Michael Jordan’s Signed ‘Flu-Game’ Jordans From 1997 NBA Finals Auction for $1.38 Million

Someone just paid over $1 million to get their hands on Michael Jordan’s iconic “flu-game” Air Jordans he wore during the 1997 NBA Finals.

On Wednesday, June 14, the Jordan 12’s the legendary NBA star wore during Game 5 of the 1997 NBA Finals sold for a whopping $1.38 million, ESPN reports. Jordan scored 38 points, 7 rebounds, and 5 assists in the Chicago Bulls’ win against the Utah Jazz before giving his signed sneakers to Jazz ball boy Preston Truman.

Truman gained favor with Jordan by bringing him applesauce before each game. He held on to the sneakers for 15 years before consigning them to Grey Flannel Auctions in 2013 for $104,765. Preston likely had no idea the shoes would auction a decade later for a 1,200% price hike.

“To me, the ‘Flu Game’ is the most iconic game of Michael Jordan‘s career, and that’s what everyone refers to when they talk about toughing it out and rising to the occasion under difficult circumstances,” Ken Goldin, owner of Goldin Auctions said.

“To me, these are the most important and most valuable pair of sneakers that will ever be sold.”

Despite the hefty price tag, the “Flu-Game” auction doesn’t surpass the Air Jordan XIII Breds that Jordan wore during the 1998 NBA Finals, which sold for $2.238 million with Sotheby’s in April, as noted by Sports Illustrated. The previous record was held by the Jordan Air Ships the pro athlete turned business mogul wore during his rookie season in 1984, which Sotheby’s sold for $1.472 million in 2021.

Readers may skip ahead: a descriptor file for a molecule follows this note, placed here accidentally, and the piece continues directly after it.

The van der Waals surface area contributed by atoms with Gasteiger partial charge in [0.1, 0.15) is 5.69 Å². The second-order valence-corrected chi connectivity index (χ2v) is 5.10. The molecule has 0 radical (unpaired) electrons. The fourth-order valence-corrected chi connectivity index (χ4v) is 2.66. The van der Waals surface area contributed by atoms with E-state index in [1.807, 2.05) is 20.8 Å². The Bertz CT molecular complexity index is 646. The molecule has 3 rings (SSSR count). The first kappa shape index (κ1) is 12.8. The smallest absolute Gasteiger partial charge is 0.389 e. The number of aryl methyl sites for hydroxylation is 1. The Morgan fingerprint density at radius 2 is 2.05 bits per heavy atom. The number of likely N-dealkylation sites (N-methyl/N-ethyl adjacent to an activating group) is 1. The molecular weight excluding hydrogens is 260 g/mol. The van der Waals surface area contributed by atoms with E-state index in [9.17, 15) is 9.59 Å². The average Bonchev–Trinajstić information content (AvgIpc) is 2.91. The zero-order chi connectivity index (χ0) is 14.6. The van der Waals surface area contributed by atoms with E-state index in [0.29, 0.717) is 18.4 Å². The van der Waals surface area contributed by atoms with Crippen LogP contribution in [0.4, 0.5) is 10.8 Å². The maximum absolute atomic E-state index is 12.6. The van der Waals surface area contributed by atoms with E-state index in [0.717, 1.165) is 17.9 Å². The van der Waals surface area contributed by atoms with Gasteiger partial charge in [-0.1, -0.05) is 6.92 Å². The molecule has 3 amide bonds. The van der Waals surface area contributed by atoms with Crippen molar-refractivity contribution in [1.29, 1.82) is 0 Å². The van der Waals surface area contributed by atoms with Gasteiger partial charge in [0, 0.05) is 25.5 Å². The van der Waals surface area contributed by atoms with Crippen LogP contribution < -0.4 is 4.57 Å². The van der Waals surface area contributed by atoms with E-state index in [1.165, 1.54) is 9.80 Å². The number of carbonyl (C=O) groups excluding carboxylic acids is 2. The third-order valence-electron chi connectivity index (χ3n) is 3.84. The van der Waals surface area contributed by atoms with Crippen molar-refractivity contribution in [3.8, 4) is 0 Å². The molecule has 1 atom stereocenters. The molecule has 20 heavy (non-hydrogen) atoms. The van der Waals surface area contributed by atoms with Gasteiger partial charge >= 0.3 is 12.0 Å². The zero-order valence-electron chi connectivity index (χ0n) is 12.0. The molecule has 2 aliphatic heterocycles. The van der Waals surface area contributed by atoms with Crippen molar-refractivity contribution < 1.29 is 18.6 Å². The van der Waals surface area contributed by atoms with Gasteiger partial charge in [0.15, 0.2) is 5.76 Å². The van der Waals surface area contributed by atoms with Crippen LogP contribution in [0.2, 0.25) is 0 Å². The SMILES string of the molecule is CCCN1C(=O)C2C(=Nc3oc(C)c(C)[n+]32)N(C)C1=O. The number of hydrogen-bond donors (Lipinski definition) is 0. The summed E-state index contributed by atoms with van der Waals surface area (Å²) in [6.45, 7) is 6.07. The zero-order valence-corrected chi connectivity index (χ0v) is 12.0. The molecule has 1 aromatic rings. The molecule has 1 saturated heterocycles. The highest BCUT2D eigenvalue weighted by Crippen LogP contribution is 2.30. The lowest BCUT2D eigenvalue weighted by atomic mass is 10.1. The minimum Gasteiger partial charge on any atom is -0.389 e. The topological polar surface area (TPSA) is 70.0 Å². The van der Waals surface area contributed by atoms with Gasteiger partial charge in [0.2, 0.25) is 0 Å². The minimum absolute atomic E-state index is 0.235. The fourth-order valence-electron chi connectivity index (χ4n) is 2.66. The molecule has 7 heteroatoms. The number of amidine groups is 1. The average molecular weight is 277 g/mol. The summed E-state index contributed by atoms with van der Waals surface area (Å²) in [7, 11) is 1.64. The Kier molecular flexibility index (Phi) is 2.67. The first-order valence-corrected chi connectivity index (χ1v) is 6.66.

Jordan’s iconic Nike deal is documented in the new “Air” movie starring Viola Davis, Matt Damon, and Ben Affleck. Jordan had initial loyalty to Adidas and was hoping to secure a deal with the sports apparel brand that was a lead contender behind Converse at the time.

But with three major sneaker deals on his plate after his NBA draft, it was Jordan’s mom who helped secure his landmark Nike deal that included a $2.5 million deal for five years, his own line of signature shoes called the Air Jordan, and an additional 5% royalties on the profit from the sale of his signature sneakers.

Jordan still had loyalty to Adidas and returned to them after Nike presented their pitch, as noted by Sports Rush. But, Adidas and Converse weren’t able to match Nike’s deal, and the rest is history.